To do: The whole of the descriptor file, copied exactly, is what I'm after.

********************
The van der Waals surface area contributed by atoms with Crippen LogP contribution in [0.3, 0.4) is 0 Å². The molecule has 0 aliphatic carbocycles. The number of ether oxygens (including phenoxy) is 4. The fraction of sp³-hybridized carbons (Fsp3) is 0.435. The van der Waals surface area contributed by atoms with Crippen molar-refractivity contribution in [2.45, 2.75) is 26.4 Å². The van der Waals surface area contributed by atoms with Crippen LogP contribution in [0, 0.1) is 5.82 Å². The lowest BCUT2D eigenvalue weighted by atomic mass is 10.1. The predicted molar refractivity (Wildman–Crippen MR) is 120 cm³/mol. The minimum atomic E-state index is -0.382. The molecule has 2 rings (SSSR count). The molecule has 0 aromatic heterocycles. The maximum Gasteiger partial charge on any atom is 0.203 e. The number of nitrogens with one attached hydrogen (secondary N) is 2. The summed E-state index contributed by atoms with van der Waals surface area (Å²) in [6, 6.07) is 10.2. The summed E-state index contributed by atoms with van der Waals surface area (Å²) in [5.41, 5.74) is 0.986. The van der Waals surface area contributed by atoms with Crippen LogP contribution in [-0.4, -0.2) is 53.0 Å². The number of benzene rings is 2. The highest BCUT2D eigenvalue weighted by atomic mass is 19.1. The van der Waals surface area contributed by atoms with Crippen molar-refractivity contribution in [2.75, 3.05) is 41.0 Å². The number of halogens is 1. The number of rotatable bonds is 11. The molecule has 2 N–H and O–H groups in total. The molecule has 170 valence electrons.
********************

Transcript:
The van der Waals surface area contributed by atoms with Crippen LogP contribution in [0.3, 0.4) is 0 Å². The molecule has 0 aliphatic carbocycles. The number of ether oxygens (including phenoxy) is 4. The fraction of sp³-hybridized carbons (Fsp3) is 0.435. The van der Waals surface area contributed by atoms with Crippen molar-refractivity contribution in [2.45, 2.75) is 26.4 Å². The van der Waals surface area contributed by atoms with Crippen LogP contribution in [0, 0.1) is 5.82 Å². The lowest BCUT2D eigenvalue weighted by atomic mass is 10.1. The predicted molar refractivity (Wildman–Crippen MR) is 120 cm³/mol. The minimum atomic E-state index is -0.382. The molecule has 2 rings (SSSR count). The molecule has 0 aromatic heterocycles. The maximum Gasteiger partial charge on any atom is 0.203 e. The number of nitrogens with one attached hydrogen (secondary N) is 2. The summed E-state index contributed by atoms with van der Waals surface area (Å²) in [6, 6.07) is 10.2. The summed E-state index contributed by atoms with van der Waals surface area (Å²) in [5.41, 5.74) is 0.986. The van der Waals surface area contributed by atoms with Crippen LogP contribution in [-0.4, -0.2) is 53.0 Å². The number of benzene rings is 2. The highest BCUT2D eigenvalue weighted by atomic mass is 19.1. The van der Waals surface area contributed by atoms with Crippen molar-refractivity contribution in [2.75, 3.05) is 41.0 Å². The number of halogens is 1. The number of rotatable bonds is 11. The molecule has 2 N–H and O–H groups in total. The molecule has 170 valence electrons.